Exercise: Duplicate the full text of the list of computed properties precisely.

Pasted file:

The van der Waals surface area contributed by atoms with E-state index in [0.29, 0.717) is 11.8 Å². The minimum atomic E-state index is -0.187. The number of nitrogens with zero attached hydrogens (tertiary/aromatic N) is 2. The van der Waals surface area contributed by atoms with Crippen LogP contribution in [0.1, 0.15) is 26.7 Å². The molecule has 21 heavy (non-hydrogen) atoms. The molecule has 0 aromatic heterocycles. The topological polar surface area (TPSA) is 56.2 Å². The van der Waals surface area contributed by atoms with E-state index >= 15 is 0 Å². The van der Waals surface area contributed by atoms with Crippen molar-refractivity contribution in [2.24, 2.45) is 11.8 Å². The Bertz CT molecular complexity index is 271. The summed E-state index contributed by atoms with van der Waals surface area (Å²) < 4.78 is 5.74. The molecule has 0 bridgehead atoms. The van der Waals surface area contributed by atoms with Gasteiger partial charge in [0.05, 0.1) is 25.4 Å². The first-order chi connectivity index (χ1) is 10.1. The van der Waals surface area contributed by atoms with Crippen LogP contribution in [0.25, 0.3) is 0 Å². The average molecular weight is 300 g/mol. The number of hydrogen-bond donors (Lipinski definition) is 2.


The van der Waals surface area contributed by atoms with E-state index in [0.29, 0.717) is 11.8 Å². The minimum atomic E-state index is -0.187. The number of nitrogens with zero attached hydrogens (tertiary/aromatic N) is 2. The van der Waals surface area contributed by atoms with Crippen LogP contribution in [0.1, 0.15) is 26.7 Å². The molecule has 21 heavy (non-hydrogen) atoms. The molecule has 0 aromatic heterocycles. The topological polar surface area (TPSA) is 56.2 Å². The van der Waals surface area contributed by atoms with E-state index >= 15 is 0 Å². The van der Waals surface area contributed by atoms with Crippen molar-refractivity contribution in [2.24, 2.45) is 11.8 Å². The Bertz CT molecular complexity index is 271. The summed E-state index contributed by atoms with van der Waals surface area (Å²) < 4.78 is 5.74. The molecule has 0 bridgehead atoms. The van der Waals surface area contributed by atoms with Gasteiger partial charge in [0.05, 0.1) is 25.4 Å². The first-order chi connectivity index (χ1) is 10.1. The van der Waals surface area contributed by atoms with Crippen LogP contribution in [0.25, 0.3) is 0 Å². The average molecular weight is 300 g/mol. The number of hydrogen-bond donors (Lipinski definition) is 2.